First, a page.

The Strymon Flint: A Definitive History of Tremolo and Reverb in Pedal Form

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  • May 19, 2017
strymon flint

For the lovers of vintage guitar tones, the combination of reverb and tremolo surely ranks highly among the “must have” effects chains. The spring reverb and tremolo built into the classic combos like the Fender Deluxe Reverb offers up the sound best described with the hackneyed term, iconic. As dreamy as these colours of tone are, in the configuration of an amp, are somewhat limited in versatility.

This is where Strymon has stepped into the breach with their charcoal hued stompbox, the Flint. Yep, it gives you the vintage delights of the 60s-era Fender amps as well as more extreme emulations from the more recent past.

strymon flint

Exuding impeccable replications of reverb and tremolo sounds plucked from the 60s, 70s and 80s, the Strymon Flint is at the tops of the game in both fields.

A Tale of Two Sounds

Trem

“We want to build products with no compromises” reads the philosophy of Californian pedal manufacturer, Strymon. And throughout their short history, their reputation for creating tonemakers in keeping with their philosophy is formidable. The Flint slots in amid the stable of high quality boutique effects out there while maintaining a character all of its own.

The face of the pedal provides well-spaced tonal shaping options for tremolo on the left and reverb on the right, with each sound yielding three distinct flavours. On the tremolo side, the ‘61 Harmonic Tremolo features a gentle dual band filtering that boosts the high and low end frequencies; the ‘63 Power Tube, which emulates the fluctuating gain of vintage power tube currents which lends a swampy character to the signal; the ‘65 Photocell Tremolo, which used a dimmer to control the signal level results in easily the ‘choppiest’ of the tremolo options.

Verb

On the reverb side, the three options include a 60s-style spring reverb, a dual tank recreation that delivers more complex reflections with differing delay times for all the surf and spaghetti western you can handle; the 70’s electronic plate reverb style emulates the multi-tap digital designs of early digital reverb units, resulting in rich, smooth and endless ambience; lastly the 80s hall rack reverb is an homage to the digital microprocessors units of the late 80’s – the upward slope of the reverb tail is the distinguishing characteristic of this selection.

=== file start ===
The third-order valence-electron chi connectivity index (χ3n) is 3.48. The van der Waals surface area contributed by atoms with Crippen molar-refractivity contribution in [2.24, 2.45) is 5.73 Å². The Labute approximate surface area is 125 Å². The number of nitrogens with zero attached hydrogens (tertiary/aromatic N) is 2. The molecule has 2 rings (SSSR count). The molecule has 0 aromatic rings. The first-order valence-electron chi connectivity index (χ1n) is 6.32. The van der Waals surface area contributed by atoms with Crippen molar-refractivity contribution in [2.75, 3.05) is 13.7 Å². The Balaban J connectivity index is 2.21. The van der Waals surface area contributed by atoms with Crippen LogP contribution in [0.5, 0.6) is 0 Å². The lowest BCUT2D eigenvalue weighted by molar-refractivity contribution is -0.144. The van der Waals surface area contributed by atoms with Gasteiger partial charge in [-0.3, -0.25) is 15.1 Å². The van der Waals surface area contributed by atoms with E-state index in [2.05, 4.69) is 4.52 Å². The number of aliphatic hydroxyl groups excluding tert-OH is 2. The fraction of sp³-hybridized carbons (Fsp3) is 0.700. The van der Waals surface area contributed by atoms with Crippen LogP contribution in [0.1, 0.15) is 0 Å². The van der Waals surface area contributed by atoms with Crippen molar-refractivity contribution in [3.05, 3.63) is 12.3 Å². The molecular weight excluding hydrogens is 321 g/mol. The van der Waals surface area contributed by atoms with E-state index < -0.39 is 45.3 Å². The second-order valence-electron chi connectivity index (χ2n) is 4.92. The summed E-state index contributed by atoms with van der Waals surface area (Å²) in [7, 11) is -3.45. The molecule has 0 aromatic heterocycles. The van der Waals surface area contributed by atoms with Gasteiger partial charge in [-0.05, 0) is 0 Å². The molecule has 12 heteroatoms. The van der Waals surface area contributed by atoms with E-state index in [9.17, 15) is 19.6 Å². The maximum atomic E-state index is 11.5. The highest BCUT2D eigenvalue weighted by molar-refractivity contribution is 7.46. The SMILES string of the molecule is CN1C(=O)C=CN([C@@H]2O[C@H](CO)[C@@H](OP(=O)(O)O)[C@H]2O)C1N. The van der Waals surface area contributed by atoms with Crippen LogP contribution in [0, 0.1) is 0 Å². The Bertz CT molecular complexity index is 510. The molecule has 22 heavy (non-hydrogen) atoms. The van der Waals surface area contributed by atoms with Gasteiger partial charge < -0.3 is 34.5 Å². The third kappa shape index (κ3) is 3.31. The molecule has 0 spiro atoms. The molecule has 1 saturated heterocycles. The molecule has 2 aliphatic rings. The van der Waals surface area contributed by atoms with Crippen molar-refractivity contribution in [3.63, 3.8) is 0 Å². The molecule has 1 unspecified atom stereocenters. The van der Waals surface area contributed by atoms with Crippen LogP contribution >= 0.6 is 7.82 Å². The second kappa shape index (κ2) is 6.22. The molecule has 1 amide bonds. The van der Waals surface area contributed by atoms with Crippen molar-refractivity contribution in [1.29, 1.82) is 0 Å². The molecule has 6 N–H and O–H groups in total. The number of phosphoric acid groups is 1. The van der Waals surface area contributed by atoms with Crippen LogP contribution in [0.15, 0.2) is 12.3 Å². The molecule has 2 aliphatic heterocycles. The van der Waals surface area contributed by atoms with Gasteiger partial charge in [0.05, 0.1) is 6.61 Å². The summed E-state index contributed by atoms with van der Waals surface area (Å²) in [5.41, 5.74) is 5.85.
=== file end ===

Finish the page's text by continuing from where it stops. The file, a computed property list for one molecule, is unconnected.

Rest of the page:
Needless to say, this array of choice reflects a massive chunk of recorded history to lean on. The tremolos range from the warbly, glassy waves of the 61 harmonic trem through to the How Soon is Now extremity of the 65 photocell and everything in between.

The reverbs are springy in 60s mode, the 70s and 80s modes are smooth and nigh on eternal when the decay is liberally applied. Such is its user friendliness, this unit holds its own when reamped and used as an outboard effect on any instrument, with its reverbs especially pleasing on percussion and vocals.

Unprecedented Versatility: Primary and Secondary Controls

The joy of this pedal is that it delivers an authentic tonal tribute to its ancestors, while giving the player ease of use and depth of control. The tremolo intensity and speed knobs yields what you’d expect.

Yet under the hood, the secondary control (accessed by holding down both the tremolo and reverb bypass buttons simultaneously) of the intensity knob lends a 3dB boost or cut to the tremolo path, the speed switches between rhythmic increments, when using an external tap tempo switch.

The reverb controls manipulate decay time, the mix between dry and wet sound and also colour – which all the way to the left conveys a darker equalisation, to the right, a toppier presentation.

The decay knob switches the order of effects, left equals reverb, then tremolo, the right side is tremolo, then reverb. The mix knob offers the same 3dB boost or cut, just like the intensity knob on the tremolo.

Strymon deserves its plaudits on multiple fronts – their designs are at the vanguard of digital emulation, the quality of sound is industry best. Perhaps most interestingly regarding the Flint are the palette of tonal colours so easily at the disposal of the player. At a flick of a switch, a definitive history of tremolo and reverb is accessed, with a turn of a knob, the intensity and colour of the effect is changed dramatically.

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Dan Shaw is recording and mixing engineer at Enmore Audio. He also plays bass in Wells and Circle.

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